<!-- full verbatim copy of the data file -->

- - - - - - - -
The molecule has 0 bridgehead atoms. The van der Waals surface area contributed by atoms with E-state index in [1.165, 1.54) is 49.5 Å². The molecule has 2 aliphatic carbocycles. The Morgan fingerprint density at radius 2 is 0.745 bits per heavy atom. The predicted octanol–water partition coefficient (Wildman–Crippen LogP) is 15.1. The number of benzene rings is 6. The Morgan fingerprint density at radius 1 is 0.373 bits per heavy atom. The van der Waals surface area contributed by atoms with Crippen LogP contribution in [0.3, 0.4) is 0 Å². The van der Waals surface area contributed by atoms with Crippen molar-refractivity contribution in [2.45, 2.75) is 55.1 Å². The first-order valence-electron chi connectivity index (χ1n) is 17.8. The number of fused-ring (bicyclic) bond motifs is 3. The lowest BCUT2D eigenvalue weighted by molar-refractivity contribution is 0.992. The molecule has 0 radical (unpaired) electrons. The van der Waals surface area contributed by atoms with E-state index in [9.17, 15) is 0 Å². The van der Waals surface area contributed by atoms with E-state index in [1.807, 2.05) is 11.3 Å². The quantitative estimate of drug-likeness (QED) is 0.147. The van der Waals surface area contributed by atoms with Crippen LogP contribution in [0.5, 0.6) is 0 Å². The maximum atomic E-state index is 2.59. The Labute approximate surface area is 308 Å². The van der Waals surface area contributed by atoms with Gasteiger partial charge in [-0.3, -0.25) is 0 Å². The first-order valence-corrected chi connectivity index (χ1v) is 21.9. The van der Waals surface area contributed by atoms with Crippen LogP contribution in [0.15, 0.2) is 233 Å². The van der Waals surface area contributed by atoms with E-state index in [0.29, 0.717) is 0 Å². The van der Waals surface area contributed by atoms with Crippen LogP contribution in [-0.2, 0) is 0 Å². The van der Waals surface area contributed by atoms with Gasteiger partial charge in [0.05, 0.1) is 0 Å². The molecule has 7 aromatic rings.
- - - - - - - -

The molecule has 0 bridgehead atoms. The van der Waals surface area contributed by atoms with E-state index in [1.165, 1.54) is 49.5 Å². The molecule has 2 aliphatic carbocycles. The Morgan fingerprint density at radius 2 is 0.745 bits per heavy atom. The predicted octanol–water partition coefficient (Wildman–Crippen LogP) is 15.1. The number of benzene rings is 6. The Morgan fingerprint density at radius 1 is 0.373 bits per heavy atom. The van der Waals surface area contributed by atoms with Crippen LogP contribution in [0.3, 0.4) is 0 Å². The van der Waals surface area contributed by atoms with Crippen molar-refractivity contribution in [2.45, 2.75) is 55.1 Å². The first-order valence-electron chi connectivity index (χ1n) is 17.8. The number of fused-ring (bicyclic) bond motifs is 3. The lowest BCUT2D eigenvalue weighted by molar-refractivity contribution is 0.992. The molecule has 0 radical (unpaired) electrons. The van der Waals surface area contributed by atoms with E-state index in [9.17, 15) is 0 Å². The van der Waals surface area contributed by atoms with E-state index in [1.807, 2.05) is 11.3 Å². The quantitative estimate of drug-likeness (QED) is 0.147. The van der Waals surface area contributed by atoms with Crippen LogP contribution in [0.5, 0.6) is 0 Å². The maximum atomic E-state index is 2.59. The Labute approximate surface area is 308 Å². The van der Waals surface area contributed by atoms with Gasteiger partial charge in [-0.3, -0.25) is 0 Å². The first-order valence-corrected chi connectivity index (χ1v) is 21.9. The van der Waals surface area contributed by atoms with Crippen LogP contribution in [0.15, 0.2) is 233 Å². The van der Waals surface area contributed by atoms with E-state index in [0.29, 0.717) is 0 Å². The van der Waals surface area contributed by atoms with Crippen LogP contribution in [-0.2, 0) is 0 Å². The van der Waals surface area contributed by atoms with Gasteiger partial charge in [0.05, 0.1) is 0 Å². The molecule has 7 aromatic rings.